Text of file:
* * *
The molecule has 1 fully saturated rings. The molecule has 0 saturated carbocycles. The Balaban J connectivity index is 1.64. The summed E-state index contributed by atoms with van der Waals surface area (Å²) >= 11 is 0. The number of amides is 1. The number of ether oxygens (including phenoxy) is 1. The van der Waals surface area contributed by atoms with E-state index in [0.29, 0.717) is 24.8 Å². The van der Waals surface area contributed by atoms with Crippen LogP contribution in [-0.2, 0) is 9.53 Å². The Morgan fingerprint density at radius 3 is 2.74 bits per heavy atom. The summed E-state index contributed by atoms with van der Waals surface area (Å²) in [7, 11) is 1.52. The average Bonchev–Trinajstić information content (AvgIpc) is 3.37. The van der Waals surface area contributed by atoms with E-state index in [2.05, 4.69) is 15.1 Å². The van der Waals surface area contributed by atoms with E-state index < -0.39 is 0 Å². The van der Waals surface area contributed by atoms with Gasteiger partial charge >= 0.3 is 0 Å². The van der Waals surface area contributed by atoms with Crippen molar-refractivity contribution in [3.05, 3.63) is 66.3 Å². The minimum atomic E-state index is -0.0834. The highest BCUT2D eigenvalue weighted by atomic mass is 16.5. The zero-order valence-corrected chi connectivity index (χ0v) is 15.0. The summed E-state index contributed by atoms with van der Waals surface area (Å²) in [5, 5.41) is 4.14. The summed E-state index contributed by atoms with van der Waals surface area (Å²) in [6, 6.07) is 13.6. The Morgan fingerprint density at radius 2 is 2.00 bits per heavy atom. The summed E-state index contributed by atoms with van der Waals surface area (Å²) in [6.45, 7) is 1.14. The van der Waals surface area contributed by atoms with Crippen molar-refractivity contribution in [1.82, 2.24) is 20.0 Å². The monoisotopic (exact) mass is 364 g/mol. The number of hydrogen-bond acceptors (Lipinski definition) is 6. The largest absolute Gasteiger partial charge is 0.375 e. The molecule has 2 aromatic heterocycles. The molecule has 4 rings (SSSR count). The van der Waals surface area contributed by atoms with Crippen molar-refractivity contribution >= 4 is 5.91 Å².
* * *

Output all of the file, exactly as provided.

The molecule has 1 fully saturated rings. The molecule has 0 saturated carbocycles. The Balaban J connectivity index is 1.64. The summed E-state index contributed by atoms with van der Waals surface area (Å²) >= 11 is 0. The number of amides is 1. The number of ether oxygens (including phenoxy) is 1. The van der Waals surface area contributed by atoms with E-state index in [0.29, 0.717) is 24.8 Å². The van der Waals surface area contributed by atoms with Crippen LogP contribution in [-0.2, 0) is 9.53 Å². The Morgan fingerprint density at radius 3 is 2.74 bits per heavy atom. The summed E-state index contributed by atoms with van der Waals surface area (Å²) in [7, 11) is 1.52. The average Bonchev–Trinajstić information content (AvgIpc) is 3.37. The van der Waals surface area contributed by atoms with E-state index in [2.05, 4.69) is 15.1 Å². The van der Waals surface area contributed by atoms with E-state index < -0.39 is 0 Å². The van der Waals surface area contributed by atoms with Gasteiger partial charge >= 0.3 is 0 Å². The van der Waals surface area contributed by atoms with Crippen molar-refractivity contribution in [3.05, 3.63) is 66.3 Å². The minimum atomic E-state index is -0.0834. The highest BCUT2D eigenvalue weighted by atomic mass is 16.5. The zero-order valence-corrected chi connectivity index (χ0v) is 15.0. The summed E-state index contributed by atoms with van der Waals surface area (Å²) in [5, 5.41) is 4.14. The summed E-state index contributed by atoms with van der Waals surface area (Å²) in [6, 6.07) is 13.6. The Morgan fingerprint density at radius 2 is 2.00 bits per heavy atom. The summed E-state index contributed by atoms with van der Waals surface area (Å²) in [6.45, 7) is 1.14. The van der Waals surface area contributed by atoms with Crippen molar-refractivity contribution in [1.82, 2.24) is 20.0 Å². The monoisotopic (exact) mass is 364 g/mol. The number of hydrogen-bond acceptors (Lipinski definition) is 6. The largest absolute Gasteiger partial charge is 0.375 e. The molecule has 2 aromatic heterocycles. The molecule has 4 rings (SSSR count). The van der Waals surface area contributed by atoms with Crippen molar-refractivity contribution >= 4 is 5.91 Å².